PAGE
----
Find out the names which really matter to the performance of the UK stock market
Thursday 06 Feb 2020 Author: Martin Gamble

If you have ever wondered about what purpose stock market indices serve, how they work or just wanted to know how they relate to investing, we have the answers.

Over the coming weeks we will cover all the main global indices, starting with the most recognised UK market benchmarks. We will discuss what moves them and how you can gain exposure to their performance.


You should have heard of the FTSE 100 index in articles about the stock market but in reality only a few of the biggest companies ‘move’ this benchmark.

The FTSE 100 index encompasses the largest 100 publicly quoted companies on the UK market. Each constituent is weighted by market capitalisation (number of shares in issue multiplied by the share price) which means that giant behemoths like Royal Dutch Shell (RDSB) are far more important than retailer Morrison (MRW) which is a much smaller company.

When you see that the FTSE 100 has moved by 1% on any given day, for example, it’s generally the result of share price movements in only a handful of sectors including oil companies, miners or financial stocks.

The FTSE 100 is dominated by oil and gas (18.7%), financials (18.6%) and and consumer goods which represent 17.1%. 

HSBC (HSBC) is the largest financial at 6.1% of the FTSE 100. In consumer goods, British American Tobacco (BATS), Diageo (DGE) and Unilever (ULVR) cumulatively make up about two thirds of the sector and 10.7% of the FTSE 100.

The oil and gas sector strangely includes Glencore (GLEN) which is best known as a miner and commodities trader.

With just eight stocks, you can get exposure to 41% of the FTSE 100: Royal Dutch Shell, BP (BP.A), HSBC, British American Tobacco, Diageo, Unilever, AstraZeneca (AZN) and GlaxoSmithKline (GSK).

Share prices in miners such as Rio Tinto, BHP (BHP) and Anglo American (AAL) tend to be more volatile.

All these businesses earn most of their earnings from outside the UK but their share prices are in pounds. Therefore foreign exchange rates versus the pound really matter to the FTSE 100.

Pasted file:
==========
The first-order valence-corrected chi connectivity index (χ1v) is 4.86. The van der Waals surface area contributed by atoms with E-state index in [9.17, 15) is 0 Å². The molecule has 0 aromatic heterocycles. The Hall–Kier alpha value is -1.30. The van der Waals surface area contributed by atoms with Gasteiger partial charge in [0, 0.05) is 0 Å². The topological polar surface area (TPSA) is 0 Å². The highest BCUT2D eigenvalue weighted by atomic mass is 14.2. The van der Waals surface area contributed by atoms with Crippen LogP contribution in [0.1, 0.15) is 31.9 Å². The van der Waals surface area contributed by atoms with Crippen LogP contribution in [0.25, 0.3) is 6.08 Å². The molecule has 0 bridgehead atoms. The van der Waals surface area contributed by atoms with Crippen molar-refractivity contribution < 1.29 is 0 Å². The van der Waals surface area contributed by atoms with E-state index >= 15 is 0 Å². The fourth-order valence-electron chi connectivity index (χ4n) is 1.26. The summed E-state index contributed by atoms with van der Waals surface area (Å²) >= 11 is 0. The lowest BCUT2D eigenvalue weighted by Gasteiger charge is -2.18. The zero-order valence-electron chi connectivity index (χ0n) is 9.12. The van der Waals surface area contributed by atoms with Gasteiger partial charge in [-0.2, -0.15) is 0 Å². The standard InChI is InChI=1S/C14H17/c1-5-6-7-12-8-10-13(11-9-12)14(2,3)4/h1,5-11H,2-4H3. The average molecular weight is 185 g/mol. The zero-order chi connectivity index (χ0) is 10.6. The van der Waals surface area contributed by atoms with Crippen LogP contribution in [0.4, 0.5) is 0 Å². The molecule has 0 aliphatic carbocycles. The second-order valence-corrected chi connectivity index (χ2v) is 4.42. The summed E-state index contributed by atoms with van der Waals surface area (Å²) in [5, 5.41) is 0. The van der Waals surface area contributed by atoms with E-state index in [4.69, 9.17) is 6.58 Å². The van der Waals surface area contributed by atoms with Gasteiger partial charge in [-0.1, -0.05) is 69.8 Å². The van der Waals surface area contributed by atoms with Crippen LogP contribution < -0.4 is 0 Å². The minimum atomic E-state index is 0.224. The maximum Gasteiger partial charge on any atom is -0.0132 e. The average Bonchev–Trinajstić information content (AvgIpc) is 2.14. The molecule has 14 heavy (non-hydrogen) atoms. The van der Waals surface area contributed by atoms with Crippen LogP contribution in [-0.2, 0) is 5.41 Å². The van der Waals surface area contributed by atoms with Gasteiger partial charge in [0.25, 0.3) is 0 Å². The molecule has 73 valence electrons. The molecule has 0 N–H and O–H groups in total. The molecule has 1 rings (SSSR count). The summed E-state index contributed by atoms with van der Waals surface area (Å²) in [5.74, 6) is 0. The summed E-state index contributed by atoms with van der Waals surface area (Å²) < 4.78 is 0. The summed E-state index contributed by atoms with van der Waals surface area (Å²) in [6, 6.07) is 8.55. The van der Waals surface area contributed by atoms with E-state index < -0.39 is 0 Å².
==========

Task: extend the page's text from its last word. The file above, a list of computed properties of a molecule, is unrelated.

Indices are used to help benchmark fund managers’ performance as well as for investors to passively track certain parts of the market.

Crucial to effective measurement of performance is comparing fund managers on a like-for-like basis. It’s no good comparing a manager that only invests in micro cap companies with a manager who invests in large cap companies. It simply won’t inform you about relative investment skill.

Over the years various companies have developed benchmarks designed to make performance measurement more effective. As such, benchmarking has become a hugely competitive business. For example, the London Stock Exchange (LSE) owns the FTSE Russell indices and provides analysis and real-time data to fund groups.

The huge growth in passive investing over the last 10 years has led to a proliferation of products that track indices and allow investors to gain exposure to large parts of the market at very low cost.

For investors just starting out as well as those with more experience, exchange-traded funds (ETFs) and tracker funds can provide a diversified portfolio with exposure to large swaths of the stock market.


The composition of the index changes according to the performance of the shares in the index. At the end of every quarter, the smallest companies in the index get relegated to the mid cap FTSE 250 while the largest companies from that index get promoted to the larger FTSE 100 index.

Over the last five and 10 years the index has delivered a cumulative return of 9.9% and 41.6% respectively. It should be noted that the return excludes dividend income.

One way of getting passive exposure to the index is via the iShares Core FTSE 100 ETF (ISF). It mirrors the performance of the FTSE 100.


The FTSE 250 index is often called the mid cap index because its members are smaller than the giants in the FTSE 100, but still decent size companies, with the top five having an average market cap of around £5bn each. It represents the next 250 largest quoted companies on the UK stock market after the FTSE 100.

One of the differences compared with the FTSE 100 is that there is a smaller gap between the largest members and the smallest, so the FTSE 250 index is a better reflection of the performance of all its members.

That said, it is dominated by some large sector weights such as financials which represent 42.4% of the index, while industrial stocks are 19.6% and consumer services 14.2%. Altogether these three sectors are 76.2% of the index.

The FTSE 250 index is more domestically focused than the FTSE 100 and therefore better represents the domestic economy.

The total size of the FTSE 250 is £456bn, which is around a fifth the size of the £2trn FTSE 100.

The FTSE 250 is a favourite hunting ground for fund managers looking for an edge because there is less analyst coverage of the companies in the mid cap part of the market and, it is thought, more room to find mispriced stocks.

Over the last five and 10 years the index has performed much better than the FTSE 100, delivering cumulative returns of 30.9% and 131% respectively.

One way to get passive exposure to the index is through the Vanguard FTSE 250 ETF (VMID).

Disclaimer: Editor Daniel Coatsworth owns shares in Vanguard FTSE 250 ETF.

‹ Previous2020-02-06Next ›